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Friday, 3 October 2014

Make a wooden spoon doll!

A wooden spoon doll is so easy to make and offers a chance to spend time together with mum (or grandma or a special aunt) – and she might even want to make one with you, too! Why not ask her about the special dolls she had growing up while you are making a wooden spoon doll? And afterwards, she might even bring one of her special dolls out for you to have a look (I think most mums, grandmas and aunts still have at least one doll tucked away in a cupboard - or at least a photo of them playing with one!).

Ask mum for a wooden spoon you can use - it may be one that is no longer good for cooking with, or a cheap one from a discount store (you can pick up wooden spoons in these types of shops for less than $1 each!).

You will also need:

  • Sandpaper - fine grade
  • Acrylic paint
  • Paintbrush
  • Jar of water for rinsing brushes
  • Plate etc to mix paint on
  • Newspaper to protect the table
  • Pencil
  • Fine tip marker in black and red
  • Eraser
  • Doily, hankie, serviette, fabric scraps etc for a dress
  • Ribbon, lace, buttons
  • Glue
  • Needle and thread

Let's get started!

  • Using some fine grade sandpaper, give the spoon a little rub to smooth the surface (that will make her nicer to play with). 
  • Set up to do some painting: get a jar of water ready, something to mix paint on (an old plastic lid is good for this) and cover the table with newspaper.
  • Mix some acrylic paint to make a skin colour - sometimes you can buy a skin coloured paint. Paint the front of the spoon, let it dry, then turn it over and paint the back of the spoon (that way you make sure you don't accidentally ruin her face because the paint hasn't quite dried properly!).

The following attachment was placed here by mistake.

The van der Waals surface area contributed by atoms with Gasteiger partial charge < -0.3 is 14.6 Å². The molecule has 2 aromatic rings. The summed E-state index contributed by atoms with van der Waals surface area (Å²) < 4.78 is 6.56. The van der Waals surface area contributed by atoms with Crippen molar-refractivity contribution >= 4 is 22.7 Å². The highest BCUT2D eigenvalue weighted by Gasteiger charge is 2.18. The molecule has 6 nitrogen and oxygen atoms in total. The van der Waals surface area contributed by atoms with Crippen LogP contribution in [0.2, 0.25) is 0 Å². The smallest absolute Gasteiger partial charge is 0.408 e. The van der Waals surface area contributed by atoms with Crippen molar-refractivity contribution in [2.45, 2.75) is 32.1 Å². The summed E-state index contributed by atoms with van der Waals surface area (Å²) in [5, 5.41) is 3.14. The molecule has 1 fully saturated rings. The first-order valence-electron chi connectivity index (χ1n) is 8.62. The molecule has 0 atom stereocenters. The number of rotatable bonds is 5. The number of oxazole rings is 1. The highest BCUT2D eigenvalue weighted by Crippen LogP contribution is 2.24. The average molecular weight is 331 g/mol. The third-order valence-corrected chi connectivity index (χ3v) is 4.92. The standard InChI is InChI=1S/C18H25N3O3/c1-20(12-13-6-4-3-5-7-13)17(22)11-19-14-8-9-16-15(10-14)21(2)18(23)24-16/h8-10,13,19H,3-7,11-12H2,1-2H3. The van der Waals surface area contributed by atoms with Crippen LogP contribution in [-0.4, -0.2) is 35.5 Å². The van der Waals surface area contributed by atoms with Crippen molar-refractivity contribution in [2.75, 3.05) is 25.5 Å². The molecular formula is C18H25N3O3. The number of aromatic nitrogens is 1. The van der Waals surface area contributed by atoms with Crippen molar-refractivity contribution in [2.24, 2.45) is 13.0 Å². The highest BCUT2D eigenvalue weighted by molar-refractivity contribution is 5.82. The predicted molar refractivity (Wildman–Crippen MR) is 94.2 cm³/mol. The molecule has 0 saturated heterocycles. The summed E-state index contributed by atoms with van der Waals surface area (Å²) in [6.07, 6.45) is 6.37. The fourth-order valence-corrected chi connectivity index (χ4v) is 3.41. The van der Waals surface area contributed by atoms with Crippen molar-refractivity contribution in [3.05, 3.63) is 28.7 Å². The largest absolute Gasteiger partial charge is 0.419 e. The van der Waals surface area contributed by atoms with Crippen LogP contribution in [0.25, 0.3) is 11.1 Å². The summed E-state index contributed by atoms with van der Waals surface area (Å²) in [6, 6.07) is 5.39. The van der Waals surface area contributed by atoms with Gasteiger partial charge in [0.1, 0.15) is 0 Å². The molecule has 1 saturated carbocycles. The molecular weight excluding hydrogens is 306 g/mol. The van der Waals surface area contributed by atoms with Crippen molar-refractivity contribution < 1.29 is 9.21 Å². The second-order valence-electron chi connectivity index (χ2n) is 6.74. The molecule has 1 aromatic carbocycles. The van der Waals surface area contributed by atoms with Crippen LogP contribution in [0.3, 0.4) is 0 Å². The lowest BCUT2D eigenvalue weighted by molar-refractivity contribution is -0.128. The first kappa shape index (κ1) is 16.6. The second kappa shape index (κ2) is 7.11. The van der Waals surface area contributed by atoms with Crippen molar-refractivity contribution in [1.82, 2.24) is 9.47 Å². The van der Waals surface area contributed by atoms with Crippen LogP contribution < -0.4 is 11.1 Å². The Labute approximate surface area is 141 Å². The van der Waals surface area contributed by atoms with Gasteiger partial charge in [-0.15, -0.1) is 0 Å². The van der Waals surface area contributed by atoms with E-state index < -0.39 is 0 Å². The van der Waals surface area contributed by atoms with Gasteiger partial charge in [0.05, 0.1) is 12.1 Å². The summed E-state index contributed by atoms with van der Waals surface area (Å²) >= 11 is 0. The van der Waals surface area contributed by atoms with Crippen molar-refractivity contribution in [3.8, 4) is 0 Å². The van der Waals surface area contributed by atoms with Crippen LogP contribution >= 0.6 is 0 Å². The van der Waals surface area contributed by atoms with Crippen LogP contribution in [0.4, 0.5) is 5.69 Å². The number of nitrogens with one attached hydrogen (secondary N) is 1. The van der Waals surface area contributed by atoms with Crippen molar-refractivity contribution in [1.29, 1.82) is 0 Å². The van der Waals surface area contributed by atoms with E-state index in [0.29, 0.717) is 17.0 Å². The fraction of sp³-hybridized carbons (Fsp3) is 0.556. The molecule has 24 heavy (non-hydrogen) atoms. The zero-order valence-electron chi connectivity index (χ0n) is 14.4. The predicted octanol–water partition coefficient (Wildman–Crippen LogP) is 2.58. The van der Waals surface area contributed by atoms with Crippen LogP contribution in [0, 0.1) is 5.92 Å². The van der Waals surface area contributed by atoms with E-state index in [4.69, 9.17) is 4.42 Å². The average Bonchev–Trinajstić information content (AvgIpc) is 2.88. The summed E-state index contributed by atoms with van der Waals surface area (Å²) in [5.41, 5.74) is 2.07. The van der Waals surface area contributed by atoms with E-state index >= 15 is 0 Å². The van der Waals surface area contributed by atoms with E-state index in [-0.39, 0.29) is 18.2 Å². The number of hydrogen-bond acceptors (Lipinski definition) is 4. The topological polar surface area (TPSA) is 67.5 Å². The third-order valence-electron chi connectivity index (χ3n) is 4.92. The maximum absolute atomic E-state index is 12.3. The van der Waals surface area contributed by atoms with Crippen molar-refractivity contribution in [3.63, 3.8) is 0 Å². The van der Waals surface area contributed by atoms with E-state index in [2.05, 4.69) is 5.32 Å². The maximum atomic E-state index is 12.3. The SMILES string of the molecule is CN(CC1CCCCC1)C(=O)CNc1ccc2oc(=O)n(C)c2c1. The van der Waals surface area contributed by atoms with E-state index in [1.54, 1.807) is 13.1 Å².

• When the paint is dry, you are now ready to make her face. To make it easier, you can download a face template here
  • If you use the template, print it off, trace it onto greaseproof paper using a lead pencil, then place the greaseproof paper template face down onto the wooden spoon and trace over again. This should transfer the template to your wooden spoon.
  • Otherwise, just use a pencil to mark out her face on your wooden spoon.

  • Use a fine-tipped marker to outline her hair and facial features (eyes, mouth, cheeks), rub out the pencil lines and then fill them in with paint or marker. The smaller sections will be easier to do with a marker.
  • From your selection of doilies, hankies, fabric scraps and so on, decide on what her clothes will be made from. We made a dress out of an old doily and then a little 'apron' dress over the top out of the corner of a piece of embroidered linen.
  • To make the dress, cut a circle out of the centre of the doily.
  • Thread a needle with some thread and stitch a running stitch all around the edge of the circle.
  • When you get back to where you started, place your wooden spoon doll inside the hole, draw up both ends (starting and finishing) of the thread, and tie a knot or bow to secure it.

  • Repeat for the 'apron' dress or anything else you want to put over the top of her dress.
  • Or, attach some ribbon or lace with a small stitch or some glue, wrap the lace/ribbon back around to the front and stitch or glue it in place. We stitched around the top of the 'apron' dress just so it could hold up to being transported to workshops and being played with!

  • Finish off with pieces of lace or a button, either glued or stitched in place at the front.

Now, have fun playing with your brand new doll!

Extra tips:

  • Create dolls that represent girls from different nationalities - start with a more local area
  • Make a wooden spoon doll to ‘replace’ an old doll you have chosen to give to a charity
  • Just for mums and 'big people': there is value in a young girl making a doll herself. The doll she makes might represent the feelings she has at the time, it might be a reflection of one of her role-models, and she is able to develop some drawing and fine motor skills at the same time!

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